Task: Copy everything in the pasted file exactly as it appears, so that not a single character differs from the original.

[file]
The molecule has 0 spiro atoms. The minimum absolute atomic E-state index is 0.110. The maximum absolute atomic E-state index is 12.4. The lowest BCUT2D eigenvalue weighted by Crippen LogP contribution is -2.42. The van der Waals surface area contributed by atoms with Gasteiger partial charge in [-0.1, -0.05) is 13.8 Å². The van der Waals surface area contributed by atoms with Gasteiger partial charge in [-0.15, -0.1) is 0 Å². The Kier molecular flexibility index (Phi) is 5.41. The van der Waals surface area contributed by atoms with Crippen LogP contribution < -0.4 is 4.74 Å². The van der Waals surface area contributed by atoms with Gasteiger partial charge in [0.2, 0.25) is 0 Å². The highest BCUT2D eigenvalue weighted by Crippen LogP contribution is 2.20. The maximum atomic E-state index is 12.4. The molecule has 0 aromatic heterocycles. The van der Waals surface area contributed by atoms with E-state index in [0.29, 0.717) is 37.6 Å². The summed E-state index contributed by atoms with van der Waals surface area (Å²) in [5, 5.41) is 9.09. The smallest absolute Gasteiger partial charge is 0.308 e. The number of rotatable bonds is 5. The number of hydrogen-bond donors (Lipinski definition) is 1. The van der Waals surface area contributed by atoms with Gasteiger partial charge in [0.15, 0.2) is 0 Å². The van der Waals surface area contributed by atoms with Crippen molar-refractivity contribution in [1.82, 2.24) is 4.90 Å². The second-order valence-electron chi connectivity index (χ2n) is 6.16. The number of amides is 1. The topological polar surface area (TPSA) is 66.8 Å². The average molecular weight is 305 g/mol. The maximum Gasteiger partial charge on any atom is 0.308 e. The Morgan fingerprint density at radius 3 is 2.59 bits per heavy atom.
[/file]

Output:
The molecule has 0 spiro atoms. The minimum absolute atomic E-state index is 0.110. The maximum absolute atomic E-state index is 12.4. The lowest BCUT2D eigenvalue weighted by Crippen LogP contribution is -2.42. The van der Waals surface area contributed by atoms with Gasteiger partial charge in [-0.1, -0.05) is 13.8 Å². The van der Waals surface area contributed by atoms with Gasteiger partial charge in [-0.15, -0.1) is 0 Å². The Kier molecular flexibility index (Phi) is 5.41. The van der Waals surface area contributed by atoms with Crippen LogP contribution < -0.4 is 4.74 Å². The van der Waals surface area contributed by atoms with Gasteiger partial charge in [0.2, 0.25) is 0 Å². The highest BCUT2D eigenvalue weighted by Crippen LogP contribution is 2.20. The maximum atomic E-state index is 12.4. The molecule has 0 aromatic heterocycles. The van der Waals surface area contributed by atoms with E-state index in [0.29, 0.717) is 37.6 Å². The summed E-state index contributed by atoms with van der Waals surface area (Å²) in [5, 5.41) is 9.09. The smallest absolute Gasteiger partial charge is 0.308 e. The number of rotatable bonds is 5. The number of hydrogen-bond donors (Lipinski definition) is 1. The van der Waals surface area contributed by atoms with Gasteiger partial charge in [0.15, 0.2) is 0 Å². The van der Waals surface area contributed by atoms with Crippen molar-refractivity contribution in [1.82, 2.24) is 4.90 Å². The second-order valence-electron chi connectivity index (χ2n) is 6.16. The number of amides is 1. The topological polar surface area (TPSA) is 66.8 Å². The average molecular weight is 305 g/mol. The maximum Gasteiger partial charge on any atom is 0.308 e. The Morgan fingerprint density at radius 3 is 2.59 bits per heavy atom.